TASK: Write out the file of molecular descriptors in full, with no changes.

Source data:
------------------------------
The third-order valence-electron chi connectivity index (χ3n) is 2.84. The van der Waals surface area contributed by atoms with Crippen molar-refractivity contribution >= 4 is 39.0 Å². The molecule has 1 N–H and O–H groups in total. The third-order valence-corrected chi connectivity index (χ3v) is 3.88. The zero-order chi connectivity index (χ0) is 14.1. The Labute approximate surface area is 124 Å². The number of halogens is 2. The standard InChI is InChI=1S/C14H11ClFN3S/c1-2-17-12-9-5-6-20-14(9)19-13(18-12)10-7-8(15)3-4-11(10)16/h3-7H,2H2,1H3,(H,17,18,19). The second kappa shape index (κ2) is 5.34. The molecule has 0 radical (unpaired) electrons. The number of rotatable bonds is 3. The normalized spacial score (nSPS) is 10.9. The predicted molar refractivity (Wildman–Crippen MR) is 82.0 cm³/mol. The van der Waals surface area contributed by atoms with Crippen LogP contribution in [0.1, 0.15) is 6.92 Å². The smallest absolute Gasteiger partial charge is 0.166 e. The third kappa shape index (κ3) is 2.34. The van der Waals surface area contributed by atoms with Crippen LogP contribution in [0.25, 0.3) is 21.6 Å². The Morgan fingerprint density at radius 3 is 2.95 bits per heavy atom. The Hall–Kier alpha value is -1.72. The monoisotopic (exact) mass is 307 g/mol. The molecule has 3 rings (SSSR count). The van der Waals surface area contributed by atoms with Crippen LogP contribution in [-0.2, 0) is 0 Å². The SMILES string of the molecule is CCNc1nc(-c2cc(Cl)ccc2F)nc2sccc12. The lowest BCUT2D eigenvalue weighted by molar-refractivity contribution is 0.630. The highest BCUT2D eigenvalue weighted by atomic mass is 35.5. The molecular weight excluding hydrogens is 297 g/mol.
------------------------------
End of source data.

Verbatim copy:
The third-order valence-electron chi connectivity index (χ3n) is 2.84. The van der Waals surface area contributed by atoms with Crippen molar-refractivity contribution >= 4 is 39.0 Å². The molecule has 1 N–H and O–H groups in total. The third-order valence-corrected chi connectivity index (χ3v) is 3.88. The zero-order chi connectivity index (χ0) is 14.1. The Labute approximate surface area is 124 Å². The number of halogens is 2. The standard InChI is InChI=1S/C14H11ClFN3S/c1-2-17-12-9-5-6-20-14(9)19-13(18-12)10-7-8(15)3-4-11(10)16/h3-7H,2H2,1H3,(H,17,18,19). The second kappa shape index (κ2) is 5.34. The molecule has 0 radical (unpaired) electrons. The number of rotatable bonds is 3. The normalized spacial score (nSPS) is 10.9. The predicted molar refractivity (Wildman–Crippen MR) is 82.0 cm³/mol. The van der Waals surface area contributed by atoms with Crippen LogP contribution in [0.1, 0.15) is 6.92 Å². The smallest absolute Gasteiger partial charge is 0.166 e. The third kappa shape index (κ3) is 2.34. The van der Waals surface area contributed by atoms with Crippen LogP contribution in [0.25, 0.3) is 21.6 Å². The Morgan fingerprint density at radius 3 is 2.95 bits per heavy atom. The Hall–Kier alpha value is -1.72. The monoisotopic (exact) mass is 307 g/mol. The molecule has 3 rings (SSSR count). The van der Waals surface area contributed by atoms with Crippen LogP contribution in [-0.2, 0) is 0 Å². The SMILES string of the molecule is CCNc1nc(-c2cc(Cl)ccc2F)nc2sccc12. The lowest BCUT2D eigenvalue weighted by molar-refractivity contribution is 0.630. The highest BCUT2D eigenvalue weighted by atomic mass is 35.5. The molecular weight excluding hydrogens is 297 g/mol.